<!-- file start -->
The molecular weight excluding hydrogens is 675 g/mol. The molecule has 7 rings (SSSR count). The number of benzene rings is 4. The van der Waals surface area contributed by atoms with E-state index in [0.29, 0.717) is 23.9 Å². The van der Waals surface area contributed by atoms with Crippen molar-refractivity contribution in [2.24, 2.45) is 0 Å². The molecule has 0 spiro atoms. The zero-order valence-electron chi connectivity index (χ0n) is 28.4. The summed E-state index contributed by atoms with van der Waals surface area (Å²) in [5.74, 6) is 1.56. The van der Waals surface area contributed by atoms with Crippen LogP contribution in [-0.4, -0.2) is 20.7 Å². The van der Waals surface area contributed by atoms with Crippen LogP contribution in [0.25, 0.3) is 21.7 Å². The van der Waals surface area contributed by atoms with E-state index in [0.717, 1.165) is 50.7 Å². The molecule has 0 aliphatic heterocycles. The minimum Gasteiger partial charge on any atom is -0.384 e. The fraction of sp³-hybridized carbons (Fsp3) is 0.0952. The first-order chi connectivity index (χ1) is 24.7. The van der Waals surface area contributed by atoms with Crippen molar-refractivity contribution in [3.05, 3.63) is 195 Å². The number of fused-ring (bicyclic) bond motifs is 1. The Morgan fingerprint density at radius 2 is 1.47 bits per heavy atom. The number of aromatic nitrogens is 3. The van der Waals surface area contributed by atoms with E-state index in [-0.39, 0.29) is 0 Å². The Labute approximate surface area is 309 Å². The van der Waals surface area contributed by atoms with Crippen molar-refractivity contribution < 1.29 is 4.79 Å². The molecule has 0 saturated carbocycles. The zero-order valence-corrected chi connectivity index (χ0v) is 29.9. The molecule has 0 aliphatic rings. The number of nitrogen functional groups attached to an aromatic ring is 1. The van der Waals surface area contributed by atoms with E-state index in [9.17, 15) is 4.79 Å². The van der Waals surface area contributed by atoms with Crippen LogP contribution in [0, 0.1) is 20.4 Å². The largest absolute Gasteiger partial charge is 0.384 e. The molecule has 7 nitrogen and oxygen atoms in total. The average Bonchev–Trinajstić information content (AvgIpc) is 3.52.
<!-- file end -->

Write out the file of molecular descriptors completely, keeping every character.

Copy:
The molecular weight excluding hydrogens is 675 g/mol. The molecule has 7 rings (SSSR count). The number of benzene rings is 4. The van der Waals surface area contributed by atoms with E-state index in [0.29, 0.717) is 23.9 Å². The van der Waals surface area contributed by atoms with Crippen molar-refractivity contribution in [2.24, 2.45) is 0 Å². The molecule has 0 spiro atoms. The zero-order valence-electron chi connectivity index (χ0n) is 28.4. The summed E-state index contributed by atoms with van der Waals surface area (Å²) in [5.74, 6) is 1.56. The van der Waals surface area contributed by atoms with Crippen LogP contribution in [-0.4, -0.2) is 20.7 Å². The van der Waals surface area contributed by atoms with Crippen LogP contribution in [0.25, 0.3) is 21.7 Å². The van der Waals surface area contributed by atoms with E-state index in [0.717, 1.165) is 50.7 Å². The molecule has 0 aliphatic heterocycles. The minimum Gasteiger partial charge on any atom is -0.384 e. The fraction of sp³-hybridized carbons (Fsp3) is 0.0952. The first-order chi connectivity index (χ1) is 24.7. The van der Waals surface area contributed by atoms with Crippen molar-refractivity contribution in [3.05, 3.63) is 195 Å². The number of fused-ring (bicyclic) bond motifs is 1. The Morgan fingerprint density at radius 2 is 1.47 bits per heavy atom. The number of aromatic nitrogens is 3. The van der Waals surface area contributed by atoms with E-state index in [-0.39, 0.29) is 0 Å². The Labute approximate surface area is 309 Å². The van der Waals surface area contributed by atoms with Crippen molar-refractivity contribution < 1.29 is 4.79 Å². The molecule has 0 saturated carbocycles. The zero-order valence-corrected chi connectivity index (χ0v) is 29.9. The molecule has 0 aliphatic rings. The number of nitrogen functional groups attached to an aromatic ring is 1. The van der Waals surface area contributed by atoms with E-state index in [9.17, 15) is 4.79 Å². The van der Waals surface area contributed by atoms with Crippen LogP contribution in [0, 0.1) is 20.4 Å². The largest absolute Gasteiger partial charge is 0.384 e. The molecule has 7 nitrogen and oxygen atoms in total. The average Bonchev–Trinajstić information content (AvgIpc) is 3.52.